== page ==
14. If you have the strong will to become a design business entrepreneur, it is highly recommended to first gain experience in an established work environment. Becoming an entrepreneur is very buzzed about these days, and there has never been a greater time to become one. However, some of the best education you get is on the job. You will learn a great deal from Creative Directors, Art Directors, Marketing Directors and your peers. Over time, you will gain the experience that you learned from a job and can apply it to your business. It also requires education outside of a college design program to gain savvy business skills. There are wonderful resources available online, at seminars and in books.
Becoming a successful graphic designer requires a mix of talent, skills and determination. The underlying love for what you do will make the stress, procrastination and frustration you may experience at times all worth it. Being able to design for a living is highly rewarding and your hard work will produce tangible results that you can share with the world.
Cathy Laskiewicz is a seasoned Creative Director and President of her boutique design consultancy, Lacia Design Inc. With 19 years of industry experience, she has worked in a variety of environments, including in-house design departments, advertising agencies, and small & midsize design firms. Cathy has done work for companies such as Revlon, L’Oreal, Avon, Dove, Johnson & Johnson, Pfizer, GlaxoSmithKline, Novartis, Toys “R” Us, Hartz and several niche brands. Notable firms Cathy worked for include CDM New York, Anthem Worldwide and Raison Pure USA (now Force Majeure).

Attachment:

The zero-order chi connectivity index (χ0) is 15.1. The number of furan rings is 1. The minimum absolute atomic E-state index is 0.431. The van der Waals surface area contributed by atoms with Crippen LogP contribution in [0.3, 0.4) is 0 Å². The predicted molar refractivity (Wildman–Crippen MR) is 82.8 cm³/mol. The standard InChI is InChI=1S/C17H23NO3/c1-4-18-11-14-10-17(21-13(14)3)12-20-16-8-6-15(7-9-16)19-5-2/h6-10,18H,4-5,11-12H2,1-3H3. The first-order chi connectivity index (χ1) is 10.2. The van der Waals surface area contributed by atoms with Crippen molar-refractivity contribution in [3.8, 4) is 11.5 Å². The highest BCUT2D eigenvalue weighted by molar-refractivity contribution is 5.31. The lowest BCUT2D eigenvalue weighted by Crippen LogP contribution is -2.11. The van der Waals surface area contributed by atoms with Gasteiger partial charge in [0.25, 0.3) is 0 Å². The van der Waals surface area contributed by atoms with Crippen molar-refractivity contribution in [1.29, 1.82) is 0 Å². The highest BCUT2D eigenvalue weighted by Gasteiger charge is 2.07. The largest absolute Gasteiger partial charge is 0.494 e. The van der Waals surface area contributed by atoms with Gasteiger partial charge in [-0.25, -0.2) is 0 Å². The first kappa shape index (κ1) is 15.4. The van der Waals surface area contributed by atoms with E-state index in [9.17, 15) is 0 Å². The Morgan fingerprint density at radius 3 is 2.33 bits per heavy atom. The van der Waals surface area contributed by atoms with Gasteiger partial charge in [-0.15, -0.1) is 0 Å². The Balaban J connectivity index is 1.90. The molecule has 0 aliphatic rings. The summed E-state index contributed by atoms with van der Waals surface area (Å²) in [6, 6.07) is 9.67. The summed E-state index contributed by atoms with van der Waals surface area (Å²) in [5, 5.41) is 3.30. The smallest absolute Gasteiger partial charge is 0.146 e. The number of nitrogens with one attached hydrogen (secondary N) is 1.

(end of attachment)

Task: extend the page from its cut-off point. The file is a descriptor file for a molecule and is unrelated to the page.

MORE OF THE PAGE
With a strong foundation in the visual arts, Cathy holds a range of graphic and fine art skills, including print, packaging, exhibition design, web design, illustration, painting, sculpture and creative writing. She has a keen insight into marketing trends and consumer values. Her unique instincts for finding unorthodox yet practical solutions has wowed clients many times over. Cathy deeply values her clients, and enjoys building long-term business relationships with them.
Cathy has been recognized by Graphic Design USA Magazine with 8 awards in the categories of corporate identity, marketing collateral, packaging design and web design. She received her Bachelor of Arts degree from Seton Hall University in 1998, majoring in Advertising Art & Graphic Design, while minoring in Fine Art and receiving a Certificate in Computer Graphics. In 2006, Cathy graduated from Pratt Institute with a Master of Science degree in Package Design.
Since 2011, Cathy has been a mentor through the American Institute of Graphic Arts (AIGA) Mentoring Program in partnership with the New York City Department of Education. In this program, she is paired with a student in their sophomore or junior year all the way through graduation, and works with a new student every 2–3 years. This program takes place through the High School of Art & Design in Manhattan. Cathy enjoys helping each student obtain their goals while providing insight into the professional world.